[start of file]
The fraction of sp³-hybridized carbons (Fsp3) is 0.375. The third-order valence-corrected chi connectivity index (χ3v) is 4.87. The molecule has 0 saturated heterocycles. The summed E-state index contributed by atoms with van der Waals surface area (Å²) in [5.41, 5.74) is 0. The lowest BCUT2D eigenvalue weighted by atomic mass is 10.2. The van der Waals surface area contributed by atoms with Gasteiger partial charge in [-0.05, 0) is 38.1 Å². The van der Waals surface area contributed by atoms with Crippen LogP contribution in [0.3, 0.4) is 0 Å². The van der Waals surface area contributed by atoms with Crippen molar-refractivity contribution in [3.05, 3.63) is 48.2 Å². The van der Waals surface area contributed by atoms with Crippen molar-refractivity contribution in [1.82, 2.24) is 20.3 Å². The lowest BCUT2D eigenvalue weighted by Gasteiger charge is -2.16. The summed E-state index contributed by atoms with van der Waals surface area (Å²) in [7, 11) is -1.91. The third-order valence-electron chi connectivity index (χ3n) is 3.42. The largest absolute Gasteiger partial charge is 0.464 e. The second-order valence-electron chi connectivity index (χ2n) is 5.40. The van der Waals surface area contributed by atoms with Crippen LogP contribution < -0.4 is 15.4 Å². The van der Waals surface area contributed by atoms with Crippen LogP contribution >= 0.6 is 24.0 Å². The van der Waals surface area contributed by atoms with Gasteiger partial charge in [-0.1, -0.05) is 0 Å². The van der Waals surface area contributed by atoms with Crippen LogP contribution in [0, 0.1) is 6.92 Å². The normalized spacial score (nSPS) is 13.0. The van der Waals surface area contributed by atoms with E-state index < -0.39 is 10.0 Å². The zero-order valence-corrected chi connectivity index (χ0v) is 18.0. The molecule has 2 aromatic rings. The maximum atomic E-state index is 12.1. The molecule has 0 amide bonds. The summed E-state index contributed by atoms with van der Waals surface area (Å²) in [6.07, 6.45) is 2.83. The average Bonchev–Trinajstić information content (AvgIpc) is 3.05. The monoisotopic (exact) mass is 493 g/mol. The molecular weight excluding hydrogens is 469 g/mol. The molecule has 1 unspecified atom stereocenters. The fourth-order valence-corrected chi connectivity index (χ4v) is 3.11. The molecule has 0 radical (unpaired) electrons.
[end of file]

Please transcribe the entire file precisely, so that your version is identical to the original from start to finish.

The fraction of sp³-hybridized carbons (Fsp3) is 0.375. The third-order valence-corrected chi connectivity index (χ3v) is 4.87. The molecule has 0 saturated heterocycles. The summed E-state index contributed by atoms with van der Waals surface area (Å²) in [5.41, 5.74) is 0. The lowest BCUT2D eigenvalue weighted by atomic mass is 10.2. The van der Waals surface area contributed by atoms with Gasteiger partial charge in [-0.05, 0) is 38.1 Å². The van der Waals surface area contributed by atoms with Crippen LogP contribution in [0.3, 0.4) is 0 Å². The van der Waals surface area contributed by atoms with Crippen molar-refractivity contribution in [3.05, 3.63) is 48.2 Å². The van der Waals surface area contributed by atoms with Crippen molar-refractivity contribution in [1.82, 2.24) is 20.3 Å². The lowest BCUT2D eigenvalue weighted by Gasteiger charge is -2.16. The summed E-state index contributed by atoms with van der Waals surface area (Å²) in [7, 11) is -1.91. The third-order valence-electron chi connectivity index (χ3n) is 3.42. The largest absolute Gasteiger partial charge is 0.464 e. The second-order valence-electron chi connectivity index (χ2n) is 5.40. The van der Waals surface area contributed by atoms with Crippen LogP contribution < -0.4 is 15.4 Å². The van der Waals surface area contributed by atoms with Crippen LogP contribution >= 0.6 is 24.0 Å². The van der Waals surface area contributed by atoms with Gasteiger partial charge in [-0.1, -0.05) is 0 Å². The van der Waals surface area contributed by atoms with Crippen LogP contribution in [0, 0.1) is 6.92 Å². The normalized spacial score (nSPS) is 13.0. The van der Waals surface area contributed by atoms with E-state index < -0.39 is 10.0 Å². The zero-order valence-corrected chi connectivity index (χ0v) is 18.0. The molecule has 2 aromatic rings. The maximum atomic E-state index is 12.1. The molecule has 0 amide bonds. The summed E-state index contributed by atoms with van der Waals surface area (Å²) in [6.07, 6.45) is 2.83. The average Bonchev–Trinajstić information content (AvgIpc) is 3.05. The monoisotopic (exact) mass is 493 g/mol. The molecular weight excluding hydrogens is 469 g/mol. The molecule has 1 unspecified atom stereocenters. The fourth-order valence-corrected chi connectivity index (χ4v) is 3.11. The molecule has 0 radical (unpaired) electrons.